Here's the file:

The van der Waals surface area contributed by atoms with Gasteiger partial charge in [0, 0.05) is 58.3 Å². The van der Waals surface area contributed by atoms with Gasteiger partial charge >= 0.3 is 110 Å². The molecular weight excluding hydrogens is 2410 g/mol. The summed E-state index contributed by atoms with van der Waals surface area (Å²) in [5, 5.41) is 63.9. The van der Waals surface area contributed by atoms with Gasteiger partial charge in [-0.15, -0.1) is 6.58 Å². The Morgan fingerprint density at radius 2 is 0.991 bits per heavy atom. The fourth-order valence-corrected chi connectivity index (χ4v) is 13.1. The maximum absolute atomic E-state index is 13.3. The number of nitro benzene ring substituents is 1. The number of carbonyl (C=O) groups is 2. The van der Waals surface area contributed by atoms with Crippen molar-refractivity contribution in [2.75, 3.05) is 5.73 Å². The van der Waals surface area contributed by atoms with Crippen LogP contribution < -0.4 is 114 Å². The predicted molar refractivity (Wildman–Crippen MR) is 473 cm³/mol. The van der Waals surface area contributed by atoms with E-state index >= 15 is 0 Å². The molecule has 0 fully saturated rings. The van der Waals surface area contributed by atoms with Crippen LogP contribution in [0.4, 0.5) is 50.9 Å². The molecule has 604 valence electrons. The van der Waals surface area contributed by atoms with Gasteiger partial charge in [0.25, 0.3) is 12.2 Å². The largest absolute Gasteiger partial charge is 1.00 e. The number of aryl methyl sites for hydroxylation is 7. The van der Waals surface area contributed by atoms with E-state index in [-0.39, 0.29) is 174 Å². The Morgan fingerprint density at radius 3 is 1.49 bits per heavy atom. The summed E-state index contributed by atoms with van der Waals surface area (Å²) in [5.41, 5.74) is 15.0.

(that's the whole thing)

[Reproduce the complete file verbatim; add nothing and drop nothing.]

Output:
The van der Waals surface area contributed by atoms with Gasteiger partial charge in [0, 0.05) is 58.3 Å². The van der Waals surface area contributed by atoms with Gasteiger partial charge >= 0.3 is 110 Å². The molecular weight excluding hydrogens is 2410 g/mol. The summed E-state index contributed by atoms with van der Waals surface area (Å²) in [5, 5.41) is 63.9. The van der Waals surface area contributed by atoms with Gasteiger partial charge in [-0.15, -0.1) is 6.58 Å². The Morgan fingerprint density at radius 2 is 0.991 bits per heavy atom. The fourth-order valence-corrected chi connectivity index (χ4v) is 13.1. The maximum absolute atomic E-state index is 13.3. The number of nitro benzene ring substituents is 1. The number of carbonyl (C=O) groups is 2. The van der Waals surface area contributed by atoms with Crippen molar-refractivity contribution in [2.75, 3.05) is 5.73 Å². The van der Waals surface area contributed by atoms with Crippen LogP contribution < -0.4 is 114 Å². The predicted molar refractivity (Wildman–Crippen MR) is 473 cm³/mol. The van der Waals surface area contributed by atoms with E-state index >= 15 is 0 Å². The molecule has 0 fully saturated rings. The van der Waals surface area contributed by atoms with Crippen LogP contribution in [0.4, 0.5) is 50.9 Å². The molecule has 604 valence electrons. The van der Waals surface area contributed by atoms with Gasteiger partial charge in [0.25, 0.3) is 12.2 Å². The largest absolute Gasteiger partial charge is 1.00 e. The number of aryl methyl sites for hydroxylation is 7. The van der Waals surface area contributed by atoms with E-state index in [-0.39, 0.29) is 174 Å². The Morgan fingerprint density at radius 3 is 1.49 bits per heavy atom. The summed E-state index contributed by atoms with van der Waals surface area (Å²) in [5.41, 5.74) is 15.0.